The Tomkins family were wealthy maltsters during the eighteenth century and built Abingdon’s three grandest houses, Stratton House in Bath Street, The Clock House in Ock Street and Twickenham House in East St Helen Street.
The Clock House dates from the 1720s. It was probably designed by Samuel Westbrook, a local builder, and it was built for Benjamin Tomkins and his wife Sarah. Their initials, BTS, are carved into the brickwork above the outermost first floor windows. The house is built entirely of brick. The unusual paired central front doors seem to be original but it is not known why this arrangement was chosen.
The open courtyard with its central clock tower is to the east of the house and was added some 30 years later. It included a stable and a service block, and was designed by Robert Taylor who became a leading architect of his time. The extension of the house into the courtyard is a later addition.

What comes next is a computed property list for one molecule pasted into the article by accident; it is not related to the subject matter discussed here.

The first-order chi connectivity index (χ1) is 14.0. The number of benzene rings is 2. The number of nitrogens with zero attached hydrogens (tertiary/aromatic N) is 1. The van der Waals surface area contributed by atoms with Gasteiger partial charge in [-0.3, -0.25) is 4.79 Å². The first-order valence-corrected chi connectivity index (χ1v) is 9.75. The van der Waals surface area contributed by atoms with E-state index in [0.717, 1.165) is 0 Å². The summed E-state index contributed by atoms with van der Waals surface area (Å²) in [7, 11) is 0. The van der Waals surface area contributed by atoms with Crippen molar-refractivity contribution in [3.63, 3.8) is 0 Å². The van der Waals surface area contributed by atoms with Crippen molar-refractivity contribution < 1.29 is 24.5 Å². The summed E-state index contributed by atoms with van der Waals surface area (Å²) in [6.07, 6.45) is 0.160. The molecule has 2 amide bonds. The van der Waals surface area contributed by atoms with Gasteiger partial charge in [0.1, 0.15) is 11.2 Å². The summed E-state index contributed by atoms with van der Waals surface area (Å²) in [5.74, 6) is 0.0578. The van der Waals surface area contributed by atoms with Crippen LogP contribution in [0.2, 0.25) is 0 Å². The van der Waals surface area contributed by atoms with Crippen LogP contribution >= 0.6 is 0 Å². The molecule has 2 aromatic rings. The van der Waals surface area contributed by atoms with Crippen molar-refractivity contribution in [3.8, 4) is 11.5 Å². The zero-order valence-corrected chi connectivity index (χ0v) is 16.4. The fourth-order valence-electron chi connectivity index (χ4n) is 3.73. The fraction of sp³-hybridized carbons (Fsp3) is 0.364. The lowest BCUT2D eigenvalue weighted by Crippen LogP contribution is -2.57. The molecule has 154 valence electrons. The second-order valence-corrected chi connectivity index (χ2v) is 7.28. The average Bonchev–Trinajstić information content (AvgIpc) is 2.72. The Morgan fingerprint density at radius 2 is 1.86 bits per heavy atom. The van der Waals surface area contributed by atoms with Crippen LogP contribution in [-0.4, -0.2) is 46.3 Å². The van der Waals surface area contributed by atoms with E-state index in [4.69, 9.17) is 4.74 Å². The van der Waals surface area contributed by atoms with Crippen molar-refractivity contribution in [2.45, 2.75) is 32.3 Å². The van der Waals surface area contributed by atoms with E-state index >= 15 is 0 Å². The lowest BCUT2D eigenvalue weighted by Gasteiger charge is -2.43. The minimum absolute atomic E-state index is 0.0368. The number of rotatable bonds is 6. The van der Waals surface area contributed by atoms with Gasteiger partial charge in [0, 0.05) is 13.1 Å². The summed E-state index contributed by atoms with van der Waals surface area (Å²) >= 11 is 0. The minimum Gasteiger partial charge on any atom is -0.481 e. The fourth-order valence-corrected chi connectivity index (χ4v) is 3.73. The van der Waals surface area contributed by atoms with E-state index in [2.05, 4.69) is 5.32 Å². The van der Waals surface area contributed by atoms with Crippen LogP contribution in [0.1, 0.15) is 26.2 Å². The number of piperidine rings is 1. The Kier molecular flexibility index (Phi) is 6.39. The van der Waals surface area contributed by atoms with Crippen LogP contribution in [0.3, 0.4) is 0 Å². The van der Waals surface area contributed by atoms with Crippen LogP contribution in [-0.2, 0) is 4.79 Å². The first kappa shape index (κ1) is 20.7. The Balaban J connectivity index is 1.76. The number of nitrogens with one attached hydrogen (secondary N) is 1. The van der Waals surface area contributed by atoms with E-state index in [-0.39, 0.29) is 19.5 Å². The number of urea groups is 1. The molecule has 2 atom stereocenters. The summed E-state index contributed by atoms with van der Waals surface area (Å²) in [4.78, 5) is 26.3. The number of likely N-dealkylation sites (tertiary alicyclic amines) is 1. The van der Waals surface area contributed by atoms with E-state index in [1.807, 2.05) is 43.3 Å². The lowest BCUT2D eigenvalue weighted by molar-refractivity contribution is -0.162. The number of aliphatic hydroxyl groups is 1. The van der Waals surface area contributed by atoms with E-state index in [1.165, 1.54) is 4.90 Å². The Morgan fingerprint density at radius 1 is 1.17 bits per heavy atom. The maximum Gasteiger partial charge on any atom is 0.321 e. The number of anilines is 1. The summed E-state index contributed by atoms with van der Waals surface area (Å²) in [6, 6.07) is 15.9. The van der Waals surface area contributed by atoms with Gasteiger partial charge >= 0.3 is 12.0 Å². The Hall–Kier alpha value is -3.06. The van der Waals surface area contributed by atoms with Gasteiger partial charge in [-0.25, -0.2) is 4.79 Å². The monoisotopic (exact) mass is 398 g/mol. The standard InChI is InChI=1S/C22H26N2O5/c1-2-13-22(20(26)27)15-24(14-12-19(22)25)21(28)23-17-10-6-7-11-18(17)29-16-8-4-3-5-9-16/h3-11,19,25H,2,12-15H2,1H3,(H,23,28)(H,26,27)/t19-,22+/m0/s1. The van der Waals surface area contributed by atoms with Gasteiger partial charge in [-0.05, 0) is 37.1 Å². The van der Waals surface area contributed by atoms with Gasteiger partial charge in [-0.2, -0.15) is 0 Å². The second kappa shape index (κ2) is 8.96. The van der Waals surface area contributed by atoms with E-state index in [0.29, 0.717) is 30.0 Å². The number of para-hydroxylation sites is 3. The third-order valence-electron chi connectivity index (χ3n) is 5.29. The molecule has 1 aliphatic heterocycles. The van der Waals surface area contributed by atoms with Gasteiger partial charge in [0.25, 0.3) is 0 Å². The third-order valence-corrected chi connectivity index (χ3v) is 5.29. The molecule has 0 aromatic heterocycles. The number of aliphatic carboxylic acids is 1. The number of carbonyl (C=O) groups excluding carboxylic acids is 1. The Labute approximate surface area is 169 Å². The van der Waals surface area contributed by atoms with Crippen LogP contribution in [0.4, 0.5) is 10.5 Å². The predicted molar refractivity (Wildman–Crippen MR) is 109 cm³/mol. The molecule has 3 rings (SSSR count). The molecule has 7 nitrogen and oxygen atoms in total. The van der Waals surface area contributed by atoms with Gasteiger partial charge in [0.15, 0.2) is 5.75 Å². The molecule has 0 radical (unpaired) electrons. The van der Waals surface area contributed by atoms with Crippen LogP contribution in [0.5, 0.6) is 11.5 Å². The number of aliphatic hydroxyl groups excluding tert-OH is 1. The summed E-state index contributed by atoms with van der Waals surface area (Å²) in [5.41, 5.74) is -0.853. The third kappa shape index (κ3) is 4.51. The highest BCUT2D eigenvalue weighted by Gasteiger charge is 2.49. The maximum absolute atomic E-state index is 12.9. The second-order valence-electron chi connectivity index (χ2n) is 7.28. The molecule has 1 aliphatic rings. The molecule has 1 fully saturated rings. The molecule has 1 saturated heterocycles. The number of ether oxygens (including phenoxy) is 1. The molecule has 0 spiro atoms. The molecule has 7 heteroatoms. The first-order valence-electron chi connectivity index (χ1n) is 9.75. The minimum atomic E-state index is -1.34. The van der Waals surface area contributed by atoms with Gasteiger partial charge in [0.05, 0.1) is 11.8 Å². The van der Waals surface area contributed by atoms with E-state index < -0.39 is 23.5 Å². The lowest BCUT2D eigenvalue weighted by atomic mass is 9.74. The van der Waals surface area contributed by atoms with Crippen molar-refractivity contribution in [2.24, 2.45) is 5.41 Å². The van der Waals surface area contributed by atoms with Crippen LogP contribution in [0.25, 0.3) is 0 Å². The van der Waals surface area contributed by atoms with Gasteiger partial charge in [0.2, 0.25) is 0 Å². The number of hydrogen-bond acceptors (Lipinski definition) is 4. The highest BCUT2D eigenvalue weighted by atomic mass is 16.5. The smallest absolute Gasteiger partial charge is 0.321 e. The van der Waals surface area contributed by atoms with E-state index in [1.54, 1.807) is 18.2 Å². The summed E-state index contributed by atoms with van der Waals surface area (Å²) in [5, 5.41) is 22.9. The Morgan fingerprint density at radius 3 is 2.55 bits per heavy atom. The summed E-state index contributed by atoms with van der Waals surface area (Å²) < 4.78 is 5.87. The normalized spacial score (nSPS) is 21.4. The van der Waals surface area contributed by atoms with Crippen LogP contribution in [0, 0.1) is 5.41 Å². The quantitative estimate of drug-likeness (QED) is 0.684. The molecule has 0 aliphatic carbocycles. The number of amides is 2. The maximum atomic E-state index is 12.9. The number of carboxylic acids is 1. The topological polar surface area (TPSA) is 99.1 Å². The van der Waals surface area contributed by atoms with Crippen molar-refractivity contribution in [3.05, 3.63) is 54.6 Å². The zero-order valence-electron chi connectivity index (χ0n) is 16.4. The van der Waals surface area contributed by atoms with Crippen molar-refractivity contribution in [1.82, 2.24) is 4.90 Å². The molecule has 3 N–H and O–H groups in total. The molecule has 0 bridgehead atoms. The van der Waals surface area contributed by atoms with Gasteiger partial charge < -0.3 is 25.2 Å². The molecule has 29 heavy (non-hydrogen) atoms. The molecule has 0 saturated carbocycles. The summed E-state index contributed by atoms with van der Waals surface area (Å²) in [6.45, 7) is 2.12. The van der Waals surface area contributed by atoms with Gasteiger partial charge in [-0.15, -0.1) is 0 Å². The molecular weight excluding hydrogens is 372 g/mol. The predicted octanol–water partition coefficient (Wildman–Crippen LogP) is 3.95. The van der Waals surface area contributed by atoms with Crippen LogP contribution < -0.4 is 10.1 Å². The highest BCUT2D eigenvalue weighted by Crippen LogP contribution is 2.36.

The Clock House continued to be lived in by members of the Tomkins family until 1850 when it was sold by auction and divided up.
In subsequent years different parts of the property were used as dwellings, and by a variety of businesses and organisations. The Mechanics Institute moved into the left wing of the courtyard in 1857. It was succeeded in 1881 by The Beaconsfield Working Men’s Conservative Club. The added oriel window on the Ock Street face of the left wing dates from this time. It is decorated with relief portraits of three late nineteenth century Conservative statesmen including Lord Beaconsfield (Benjamin Disraeli).
The whole complex was converted into offices in the mid-1980s.
The courtyard and out-buildings are separately listed at grade II (reference nos. 1048864; 1199729; 1283229; 1368303).
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